Embezzlement loss due to siphoning of funds of assessee company by the employees is a business loss allowable u/s. 28 of the Act. The fact that there is embezzlement in the assessee company is not in dispute. The fact that the employees have siphoned off the funds of the assessee company and the assessee has filed criminal complaints against the employees for the frauds committed by them is also not in dispute. Thus, the order passed by the Ld.CIT(A) is a well-reasoned order based on the reliance of various High Courts including the Jurisdictional High Court and the Supreme Court. None of the findings of the Ld.CIT(A) have been controverted by the Revenue. In the circumstances we uphold the order of the Ld.CIT(A) and rejected the grounds of Revenue.
Full Text of the ITAT Order is as follows:-
1. This appeal is filed by the Revenue against the order of the Learned Commissioner of Income Tax (Appeals) -17, Mumbai dated 29.01.2015 for the Assessment Year 2010-11.
2. Revenue in its appeal raised the following grounds: –
1. On the facts and in the circumstances of the case and in law, the Ld.CIT(A) erred in deleting the addition of Rs.1,08,80,401/- on account of bogus purchases by holding that the loss on account of embezzlement is an allowable loss without appreciation that the said loss was not wholly and exclusively incurred for the purpose of business within the meaning of Sec.37(1) of the I.T. Act.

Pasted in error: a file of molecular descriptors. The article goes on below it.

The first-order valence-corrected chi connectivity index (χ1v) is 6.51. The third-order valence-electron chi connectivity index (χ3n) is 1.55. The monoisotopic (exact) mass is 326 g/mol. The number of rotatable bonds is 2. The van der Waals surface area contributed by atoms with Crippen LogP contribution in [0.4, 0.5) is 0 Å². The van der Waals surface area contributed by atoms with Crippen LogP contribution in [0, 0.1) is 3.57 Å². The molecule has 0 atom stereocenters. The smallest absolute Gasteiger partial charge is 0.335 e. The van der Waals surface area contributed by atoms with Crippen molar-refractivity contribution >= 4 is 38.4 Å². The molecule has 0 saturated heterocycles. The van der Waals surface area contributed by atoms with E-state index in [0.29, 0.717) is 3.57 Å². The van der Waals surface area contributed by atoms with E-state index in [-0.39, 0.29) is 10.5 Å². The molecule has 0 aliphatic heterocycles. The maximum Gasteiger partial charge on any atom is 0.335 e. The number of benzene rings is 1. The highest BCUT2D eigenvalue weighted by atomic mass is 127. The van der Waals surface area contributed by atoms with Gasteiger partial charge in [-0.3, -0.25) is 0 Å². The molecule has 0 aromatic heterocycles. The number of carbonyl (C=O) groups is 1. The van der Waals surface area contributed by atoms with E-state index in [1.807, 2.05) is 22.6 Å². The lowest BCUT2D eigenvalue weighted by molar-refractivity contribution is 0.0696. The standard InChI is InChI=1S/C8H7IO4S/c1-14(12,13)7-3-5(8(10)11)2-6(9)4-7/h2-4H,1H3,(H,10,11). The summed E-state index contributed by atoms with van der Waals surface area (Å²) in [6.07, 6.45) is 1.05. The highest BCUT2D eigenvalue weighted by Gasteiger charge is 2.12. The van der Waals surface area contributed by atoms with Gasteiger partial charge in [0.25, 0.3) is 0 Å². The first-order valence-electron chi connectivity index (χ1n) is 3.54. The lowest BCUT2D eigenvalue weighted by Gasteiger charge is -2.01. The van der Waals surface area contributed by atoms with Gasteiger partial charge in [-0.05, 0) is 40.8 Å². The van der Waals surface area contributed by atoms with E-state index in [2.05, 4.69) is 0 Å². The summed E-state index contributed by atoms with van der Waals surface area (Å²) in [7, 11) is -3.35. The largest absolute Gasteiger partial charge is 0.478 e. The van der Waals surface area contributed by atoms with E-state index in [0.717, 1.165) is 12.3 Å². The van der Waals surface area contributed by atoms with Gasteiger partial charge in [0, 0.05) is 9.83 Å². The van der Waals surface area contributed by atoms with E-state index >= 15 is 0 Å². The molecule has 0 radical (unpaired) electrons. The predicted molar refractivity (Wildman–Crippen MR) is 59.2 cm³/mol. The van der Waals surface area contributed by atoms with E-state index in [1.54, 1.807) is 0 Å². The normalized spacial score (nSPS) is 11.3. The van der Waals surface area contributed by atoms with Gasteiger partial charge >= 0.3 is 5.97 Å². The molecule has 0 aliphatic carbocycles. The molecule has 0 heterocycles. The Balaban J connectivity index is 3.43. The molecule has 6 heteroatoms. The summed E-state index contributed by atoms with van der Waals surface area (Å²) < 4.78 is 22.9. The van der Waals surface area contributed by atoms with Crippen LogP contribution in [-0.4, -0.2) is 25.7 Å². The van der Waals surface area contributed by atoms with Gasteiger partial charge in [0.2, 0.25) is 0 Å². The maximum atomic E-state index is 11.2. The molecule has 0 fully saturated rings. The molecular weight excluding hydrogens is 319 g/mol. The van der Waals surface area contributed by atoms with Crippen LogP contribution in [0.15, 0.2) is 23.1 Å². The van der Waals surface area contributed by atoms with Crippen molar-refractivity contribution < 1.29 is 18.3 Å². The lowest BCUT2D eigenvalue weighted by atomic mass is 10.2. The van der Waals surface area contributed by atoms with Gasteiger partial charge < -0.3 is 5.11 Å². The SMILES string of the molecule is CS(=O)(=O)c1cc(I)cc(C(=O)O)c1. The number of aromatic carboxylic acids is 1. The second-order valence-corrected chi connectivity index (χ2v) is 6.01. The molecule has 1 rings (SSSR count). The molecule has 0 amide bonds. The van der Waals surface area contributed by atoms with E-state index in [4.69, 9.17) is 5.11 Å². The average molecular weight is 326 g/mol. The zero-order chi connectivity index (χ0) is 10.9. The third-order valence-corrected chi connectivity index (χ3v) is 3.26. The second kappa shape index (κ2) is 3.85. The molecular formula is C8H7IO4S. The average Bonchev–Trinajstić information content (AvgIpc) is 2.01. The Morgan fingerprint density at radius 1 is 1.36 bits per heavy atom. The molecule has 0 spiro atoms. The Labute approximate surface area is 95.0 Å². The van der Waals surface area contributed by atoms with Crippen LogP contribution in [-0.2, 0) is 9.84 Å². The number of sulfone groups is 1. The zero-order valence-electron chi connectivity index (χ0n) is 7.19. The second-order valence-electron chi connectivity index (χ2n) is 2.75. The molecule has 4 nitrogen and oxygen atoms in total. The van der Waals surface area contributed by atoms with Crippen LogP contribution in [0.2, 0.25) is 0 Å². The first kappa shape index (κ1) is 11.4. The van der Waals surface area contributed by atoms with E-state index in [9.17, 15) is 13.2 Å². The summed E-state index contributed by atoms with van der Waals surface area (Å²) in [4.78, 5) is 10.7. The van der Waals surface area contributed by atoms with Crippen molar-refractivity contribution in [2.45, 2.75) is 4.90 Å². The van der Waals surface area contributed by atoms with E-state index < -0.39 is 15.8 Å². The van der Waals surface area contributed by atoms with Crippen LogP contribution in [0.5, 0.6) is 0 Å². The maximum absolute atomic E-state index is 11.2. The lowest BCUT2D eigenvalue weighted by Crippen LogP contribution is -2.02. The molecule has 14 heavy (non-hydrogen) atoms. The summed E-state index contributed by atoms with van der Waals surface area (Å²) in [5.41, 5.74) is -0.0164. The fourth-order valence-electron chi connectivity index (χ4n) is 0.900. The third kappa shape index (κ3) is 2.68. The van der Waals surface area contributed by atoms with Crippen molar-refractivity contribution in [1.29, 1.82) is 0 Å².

2. On the facts and in the circumstances of the case and in law, the Ld.CIT(A) erred in deleting the disallowance of Rs.15,32,573/- on account of travelling expenses by holding that the loss on account of embezzlement is an allowable loss without appreciation that the said loss was not wholly and exclusively incurred for the purpose of business within the meaning of Sec.37(1) of the I.T. Act.
3. On the facts and in the circumstances of the case and in law, the Ld.CIT(A) erred in deleting the disallowance of Rs.15,32,573/- on account of travelling expenses even though the assessee itself agreed that these expenses were incurred by the CFO in their personal capacity.”
3. Briefly stated the facts are, the assessee filed its return of income originally on 05.10.2010 declaring income of Rs.9,56,84,279/- which was revised to rs.9,57,09,928/- by filing revised return on 05.10.2010. The assessment was completed u/s. 143(3) on 28.03.2013 determining the income of the assessee at Rs..16,58,44,110/-. The Assessing Officer while completing the assessment made addition of Rs..1,08,80,401/- as unexplained expenditure being the purchases made by the assessee from four parties referred to in Page No.6 of the Assessment Order and treated them as bogus purchases. Further, Assessing Officer disallowed travelling expenses of Rs.15,32,573/- incurred by CFO of the company Ms. Saumyalatha Shetty and her family members in their personal capacity.